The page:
My large scale Origin watercolor is also right now in the online exclusive exhibition "Transparent" at Kathryn Markel Fine Arts, and it can be acquired directly through the gallery website here.

Origin, 95"x55", watercolor on paper

Lastly, I would like to end this note with a sincere hope that you are somewhere safe and healthy, that we all push through this challenging time, and that every cloud must have a silver lining.

Monday, June 01, 2020


Origin, watercolor 20"x30"
I have started my Origin series many years ago. Moving from my native country, Croatia, to the United States seventeen years ago created a feeling of nostalgia, a sense of never fully belonging. I came here as an adult, so the complicated nuances of language that can't be translated, and the cultural differences are always there with me. I carry them as a tiny weight. A small price to pay to live a life where I want to be.
When I was a teenager we had a war in my country and many of my friends of different nationalities fled the county overnight. My best friend was one of them, and I didn't know if she and her family were alive for several years. They just disappeared overnight. The city where I lived became a war zone and was under constant grenading. My entire high school was "transplanted" to a remote area where it was safe, and we lived there for a full year.
We were lucky we were alive. 
Those were difficult times in my life, and it hurts to know what people are capable of, how cruel humanity can be. And today it hurts me to think a human life can be extinguished on the basis of race. It sickens me to see the color of one's skin can make a difference in life or death. 

Tuesday, May 19, 2020

Spring/Summer 2020

Transparent @ Kathryn Markel Fine Arts NY
Power and Fragility @ Walker Fine Art Denver

During these unprecedented times of the COVID-19 pandemic, it is hard to grasp the entire world is affected and foresee what deep impact it is still about to have on all of us.
One thing is for certain; the way we perceive our life and our world is changing dramatically, and we are all shaken to our core.

As an artist, my practice is now complicated by the lack of studio time, as my once standard working hours are now exchanged with time taking care of my kids. Simultaneously, my need to create is more heightened, my want to express and react to this new state is full of urgency.
And while it is challenging to carve out uninterrupted moments to work, I am grateful for being still healthy, for my family being healthy, for being in this together.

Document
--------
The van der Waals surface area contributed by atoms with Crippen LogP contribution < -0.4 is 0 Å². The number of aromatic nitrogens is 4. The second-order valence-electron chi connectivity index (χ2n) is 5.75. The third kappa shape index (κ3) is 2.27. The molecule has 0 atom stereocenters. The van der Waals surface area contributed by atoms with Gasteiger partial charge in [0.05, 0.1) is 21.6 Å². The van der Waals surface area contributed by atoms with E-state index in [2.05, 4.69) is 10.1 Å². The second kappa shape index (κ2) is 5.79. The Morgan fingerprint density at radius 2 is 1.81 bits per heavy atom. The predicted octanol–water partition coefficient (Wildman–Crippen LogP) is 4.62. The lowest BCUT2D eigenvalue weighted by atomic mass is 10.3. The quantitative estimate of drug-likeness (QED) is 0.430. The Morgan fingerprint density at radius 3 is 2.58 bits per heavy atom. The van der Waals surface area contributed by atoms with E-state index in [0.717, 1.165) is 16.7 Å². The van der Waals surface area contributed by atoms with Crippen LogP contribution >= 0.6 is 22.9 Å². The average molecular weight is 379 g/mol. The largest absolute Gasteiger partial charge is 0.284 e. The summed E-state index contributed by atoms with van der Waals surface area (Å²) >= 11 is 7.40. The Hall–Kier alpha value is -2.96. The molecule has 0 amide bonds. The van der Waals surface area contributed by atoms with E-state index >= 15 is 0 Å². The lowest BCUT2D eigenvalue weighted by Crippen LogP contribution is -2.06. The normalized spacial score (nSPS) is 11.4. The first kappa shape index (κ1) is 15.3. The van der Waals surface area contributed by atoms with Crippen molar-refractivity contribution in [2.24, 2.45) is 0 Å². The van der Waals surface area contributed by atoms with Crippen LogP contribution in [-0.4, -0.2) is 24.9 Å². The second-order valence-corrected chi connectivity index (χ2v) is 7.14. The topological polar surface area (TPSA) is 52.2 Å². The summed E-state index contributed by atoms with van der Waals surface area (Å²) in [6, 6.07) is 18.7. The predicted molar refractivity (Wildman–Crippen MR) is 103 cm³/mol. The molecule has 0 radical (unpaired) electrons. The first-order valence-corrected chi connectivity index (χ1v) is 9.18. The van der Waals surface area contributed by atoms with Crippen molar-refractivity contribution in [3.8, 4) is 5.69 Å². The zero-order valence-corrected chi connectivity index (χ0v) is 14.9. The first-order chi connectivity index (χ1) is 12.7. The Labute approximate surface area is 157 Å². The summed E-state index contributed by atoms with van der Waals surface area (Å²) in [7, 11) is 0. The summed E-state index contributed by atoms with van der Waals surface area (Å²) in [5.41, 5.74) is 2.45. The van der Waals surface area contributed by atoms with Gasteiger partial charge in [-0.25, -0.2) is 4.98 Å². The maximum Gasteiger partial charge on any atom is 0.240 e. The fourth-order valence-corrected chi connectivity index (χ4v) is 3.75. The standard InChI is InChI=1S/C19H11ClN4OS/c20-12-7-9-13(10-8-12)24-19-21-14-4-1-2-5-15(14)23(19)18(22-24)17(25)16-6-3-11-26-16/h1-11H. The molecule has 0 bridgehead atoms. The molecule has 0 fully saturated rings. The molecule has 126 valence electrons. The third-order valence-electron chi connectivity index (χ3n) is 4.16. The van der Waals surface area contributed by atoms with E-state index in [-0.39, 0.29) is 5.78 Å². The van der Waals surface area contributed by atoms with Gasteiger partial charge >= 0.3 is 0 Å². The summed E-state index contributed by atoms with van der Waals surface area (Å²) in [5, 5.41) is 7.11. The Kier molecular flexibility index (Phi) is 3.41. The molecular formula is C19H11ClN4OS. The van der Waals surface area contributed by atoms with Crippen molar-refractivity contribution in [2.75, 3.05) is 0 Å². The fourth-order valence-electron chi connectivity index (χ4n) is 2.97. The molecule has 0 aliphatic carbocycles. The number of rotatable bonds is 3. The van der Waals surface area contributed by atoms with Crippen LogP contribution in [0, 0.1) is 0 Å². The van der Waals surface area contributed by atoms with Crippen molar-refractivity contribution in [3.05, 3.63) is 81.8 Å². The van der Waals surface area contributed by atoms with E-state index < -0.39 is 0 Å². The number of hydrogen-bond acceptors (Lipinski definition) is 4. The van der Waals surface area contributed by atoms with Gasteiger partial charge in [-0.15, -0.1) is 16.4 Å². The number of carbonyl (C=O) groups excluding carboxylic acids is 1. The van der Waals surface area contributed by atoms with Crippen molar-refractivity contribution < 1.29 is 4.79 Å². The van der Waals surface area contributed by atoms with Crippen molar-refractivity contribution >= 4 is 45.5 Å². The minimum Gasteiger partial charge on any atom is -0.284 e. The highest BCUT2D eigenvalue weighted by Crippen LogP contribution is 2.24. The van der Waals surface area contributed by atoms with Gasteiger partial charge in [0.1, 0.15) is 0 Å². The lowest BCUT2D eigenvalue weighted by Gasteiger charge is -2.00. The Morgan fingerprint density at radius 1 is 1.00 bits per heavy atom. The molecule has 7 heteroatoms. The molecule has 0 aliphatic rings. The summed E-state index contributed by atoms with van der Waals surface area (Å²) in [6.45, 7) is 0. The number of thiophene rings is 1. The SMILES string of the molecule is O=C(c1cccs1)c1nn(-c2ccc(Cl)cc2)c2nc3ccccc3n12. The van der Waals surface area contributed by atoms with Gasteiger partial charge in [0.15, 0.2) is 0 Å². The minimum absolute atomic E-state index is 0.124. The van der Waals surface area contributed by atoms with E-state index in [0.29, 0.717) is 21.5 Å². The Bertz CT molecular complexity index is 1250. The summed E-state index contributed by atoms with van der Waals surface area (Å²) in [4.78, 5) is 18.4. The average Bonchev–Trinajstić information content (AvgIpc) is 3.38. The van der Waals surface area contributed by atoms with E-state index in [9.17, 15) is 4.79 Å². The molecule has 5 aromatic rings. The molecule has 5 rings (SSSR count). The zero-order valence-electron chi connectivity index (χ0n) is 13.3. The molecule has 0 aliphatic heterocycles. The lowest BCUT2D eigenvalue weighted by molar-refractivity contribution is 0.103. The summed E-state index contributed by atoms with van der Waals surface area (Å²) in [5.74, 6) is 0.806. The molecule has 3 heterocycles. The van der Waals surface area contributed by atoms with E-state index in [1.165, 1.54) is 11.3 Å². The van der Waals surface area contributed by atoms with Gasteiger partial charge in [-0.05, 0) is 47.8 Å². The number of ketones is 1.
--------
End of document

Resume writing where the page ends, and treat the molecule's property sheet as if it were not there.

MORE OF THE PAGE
I am thrilled to have my work right now included in two concurrent exhibitions. 
 "Power and Fragility", at Walker Fine Arts, and "Transparent" at Markel Fine Arts.

In "Power and Fragility" I am showing my new series on wooden panels, titled "Migration", a series I started late last year after I officially became a US citizen.

                                     Above: Migration series, mixed media on wood panels, 24"x36", 2020*, available through Walker Fine Arts.
Here is the link to a short video about my work in this exhibition.

"Power and Fragility" opens for viewing at Walker Fine Art gallery both this Friday, May 22, 2020, 3-8 pm, and Saturday, May 23, 2020, 11-5 pm. There is an online sign-up for 20-minute viewing sessions through  LIVE virtual tours will also be broadcasted on Walker Fine Art Facebook and Instagram pages at 3 pm, 5 pm and 7 pm on May 22nd.

"Transparent", is Markel Fine Arts' online exclusive exhibition that can be viewed both on the gallery website as well as Artsy now through June 27th. All work is for sale directly through the gallery website and Artsy. A new feature on the Markel Fine Arts website is "view on a wall" which brings the artwork scale in space closer to the viewer.
I believe art has the power to comfort and heal, and I hope my work brings solace to those who feel the connection with it, aesthetically and emotionally.

Above: New series Flow/Earth, 22"x30", watercolor on paper, now available @ Kathryn Markel Fine Arts *

Sunday, May 10, 2020

My mom is my inspiration